The 5 signs of life...
What is the difference between an organism that is living and one which is dead? There comes a transitional moment where an organism stops being alive and becomes dead, the body looks the same, however something has changed. One moment we classify something as living, and the next it is not, and never will be again. So how do we make that distinction? In order to establish this we need criteria for life, in Chiropractic we call these criteria the Five Signs of Life.
There are five signs of life..
recognised in living organisms which must be present in order to classify them as living:
Assimilation is the selective ability of an organism to take certain food materials into its body that are needed for growth and maintenance.
Excretion is the body’s ability to rid itself of selected materials.
Adaptability is the intellectual ability that an organism possesses of responding to all forces that come to it.
Growth is the ability to expand to maturity according to an intelligent plan.
Reproduction is the ability of the organism to replicate new cells within intelligent control.
In Chiropractic we talk a lot about adaptability, this may be a new concept to many people but it is important to understand. When relating adaptability to human health and existence we define it as “dynamic capacity to effect and unfold multiple evolutionary trajectories”. In simple terms our bodies are constantly required to adapt to our environment in order to overcome stressors, these stressors come from a host of different sources and can be physical, chemical, or mental in nature.
If we fail to adapt to a stressor the result is a net loss in health, therefore having potential to shorten our life’s trajectory. If this happens repeatedly over the course of a lifetime these net losses accumulate and can become symptomatic. This is when it becomes noticed and diagnosed as a disease. However, is the disease an entity in itself, or is it a result of a loss of health? This will be addressed in a future blog post.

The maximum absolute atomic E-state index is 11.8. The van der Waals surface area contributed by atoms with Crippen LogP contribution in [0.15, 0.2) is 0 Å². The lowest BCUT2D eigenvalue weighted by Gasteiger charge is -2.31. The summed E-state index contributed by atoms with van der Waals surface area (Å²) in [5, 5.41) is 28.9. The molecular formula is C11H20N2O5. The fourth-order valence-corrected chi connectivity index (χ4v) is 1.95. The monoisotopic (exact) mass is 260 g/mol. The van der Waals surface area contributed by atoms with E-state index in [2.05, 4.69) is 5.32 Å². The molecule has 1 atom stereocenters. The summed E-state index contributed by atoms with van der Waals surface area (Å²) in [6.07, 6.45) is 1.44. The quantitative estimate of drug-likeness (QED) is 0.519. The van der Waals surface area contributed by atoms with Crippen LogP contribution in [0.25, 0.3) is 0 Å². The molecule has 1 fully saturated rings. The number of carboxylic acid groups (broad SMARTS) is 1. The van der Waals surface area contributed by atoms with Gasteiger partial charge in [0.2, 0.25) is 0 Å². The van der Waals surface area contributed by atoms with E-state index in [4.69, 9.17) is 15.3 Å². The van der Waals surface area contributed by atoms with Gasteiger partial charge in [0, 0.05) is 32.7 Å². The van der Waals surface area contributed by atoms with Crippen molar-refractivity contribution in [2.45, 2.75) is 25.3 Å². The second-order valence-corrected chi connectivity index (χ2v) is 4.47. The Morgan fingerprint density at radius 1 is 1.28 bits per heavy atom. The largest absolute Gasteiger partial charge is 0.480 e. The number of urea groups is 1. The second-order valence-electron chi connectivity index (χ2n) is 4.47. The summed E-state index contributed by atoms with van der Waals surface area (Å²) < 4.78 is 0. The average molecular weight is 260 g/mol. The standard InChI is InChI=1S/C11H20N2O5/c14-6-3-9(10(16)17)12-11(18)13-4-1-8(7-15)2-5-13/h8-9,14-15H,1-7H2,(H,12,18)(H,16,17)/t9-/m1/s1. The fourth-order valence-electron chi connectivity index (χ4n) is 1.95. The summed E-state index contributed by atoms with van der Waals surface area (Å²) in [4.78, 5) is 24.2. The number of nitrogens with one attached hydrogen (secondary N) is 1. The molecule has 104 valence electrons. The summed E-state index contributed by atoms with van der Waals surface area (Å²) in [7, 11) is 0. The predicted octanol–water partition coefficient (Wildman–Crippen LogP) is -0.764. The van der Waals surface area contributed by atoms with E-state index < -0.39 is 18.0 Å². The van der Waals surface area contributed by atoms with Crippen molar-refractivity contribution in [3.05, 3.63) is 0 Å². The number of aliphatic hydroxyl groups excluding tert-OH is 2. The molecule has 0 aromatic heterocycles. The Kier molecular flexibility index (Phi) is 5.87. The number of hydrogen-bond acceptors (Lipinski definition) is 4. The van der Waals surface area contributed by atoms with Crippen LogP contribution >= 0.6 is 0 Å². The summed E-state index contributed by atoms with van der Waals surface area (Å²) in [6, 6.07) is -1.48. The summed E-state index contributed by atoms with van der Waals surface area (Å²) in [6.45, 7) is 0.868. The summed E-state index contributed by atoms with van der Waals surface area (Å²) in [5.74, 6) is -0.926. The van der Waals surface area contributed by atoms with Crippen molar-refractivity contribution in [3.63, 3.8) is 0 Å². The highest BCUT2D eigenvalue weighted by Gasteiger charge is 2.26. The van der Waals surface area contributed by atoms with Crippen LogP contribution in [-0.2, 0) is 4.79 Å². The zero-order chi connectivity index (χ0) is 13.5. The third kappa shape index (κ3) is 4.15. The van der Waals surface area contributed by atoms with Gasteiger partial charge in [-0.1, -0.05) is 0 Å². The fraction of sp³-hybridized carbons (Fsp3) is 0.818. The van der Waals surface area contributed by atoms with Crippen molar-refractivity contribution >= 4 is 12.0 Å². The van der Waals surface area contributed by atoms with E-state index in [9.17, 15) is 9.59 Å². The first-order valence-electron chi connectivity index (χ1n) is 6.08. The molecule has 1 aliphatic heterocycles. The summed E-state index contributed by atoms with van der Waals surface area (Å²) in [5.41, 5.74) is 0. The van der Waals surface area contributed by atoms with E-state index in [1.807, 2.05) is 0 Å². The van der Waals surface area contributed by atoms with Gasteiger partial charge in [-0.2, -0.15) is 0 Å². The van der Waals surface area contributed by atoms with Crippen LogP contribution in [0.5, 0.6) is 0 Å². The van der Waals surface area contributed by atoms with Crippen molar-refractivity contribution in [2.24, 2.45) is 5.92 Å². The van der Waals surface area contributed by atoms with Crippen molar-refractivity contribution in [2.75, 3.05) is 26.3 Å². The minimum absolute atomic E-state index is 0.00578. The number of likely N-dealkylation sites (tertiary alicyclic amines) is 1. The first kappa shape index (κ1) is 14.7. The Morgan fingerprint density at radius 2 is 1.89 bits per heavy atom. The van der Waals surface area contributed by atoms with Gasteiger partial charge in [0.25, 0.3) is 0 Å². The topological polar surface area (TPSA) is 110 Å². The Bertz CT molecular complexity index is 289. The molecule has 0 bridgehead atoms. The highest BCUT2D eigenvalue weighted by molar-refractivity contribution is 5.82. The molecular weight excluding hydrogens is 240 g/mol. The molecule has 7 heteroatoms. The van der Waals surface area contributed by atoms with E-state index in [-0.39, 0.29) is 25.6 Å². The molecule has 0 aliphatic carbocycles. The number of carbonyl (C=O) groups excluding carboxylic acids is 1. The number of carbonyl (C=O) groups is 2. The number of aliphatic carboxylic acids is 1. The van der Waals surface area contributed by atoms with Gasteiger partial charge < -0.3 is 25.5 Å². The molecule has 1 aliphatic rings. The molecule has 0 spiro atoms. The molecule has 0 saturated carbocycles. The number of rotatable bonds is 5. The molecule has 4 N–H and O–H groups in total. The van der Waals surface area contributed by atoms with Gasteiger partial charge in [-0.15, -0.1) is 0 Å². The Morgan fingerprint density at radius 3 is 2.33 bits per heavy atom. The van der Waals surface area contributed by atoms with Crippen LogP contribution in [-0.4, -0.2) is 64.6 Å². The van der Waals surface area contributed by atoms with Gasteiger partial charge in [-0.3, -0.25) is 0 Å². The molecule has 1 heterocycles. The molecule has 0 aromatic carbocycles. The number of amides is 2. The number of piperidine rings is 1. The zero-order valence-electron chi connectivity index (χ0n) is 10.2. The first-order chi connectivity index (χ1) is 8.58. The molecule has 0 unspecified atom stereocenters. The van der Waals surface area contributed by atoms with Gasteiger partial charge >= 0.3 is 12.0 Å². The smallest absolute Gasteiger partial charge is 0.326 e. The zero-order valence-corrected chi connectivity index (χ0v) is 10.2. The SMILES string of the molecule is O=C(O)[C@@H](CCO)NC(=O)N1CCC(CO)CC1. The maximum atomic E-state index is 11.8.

In order to understand the adaptability of a person we need a way to assess and measure it. There are two primary ways in which we measure it in our practice. First of all we use infrared paraspinal thermography. This gives us a heat reading from either side of the spine which gives us information over time about how well your body and nervous system is adapting to the external and internal environments. The other measure we are introducing is called HRV or Heart Rate Variability testing. This allows us to measure the adaptability of heart rate and there is an increasing amount of research to show the reliability of this measure for assessing pathological states of physiology. Look out for other blog posts about how we use these and why they are so important for looking after people in the clinic.
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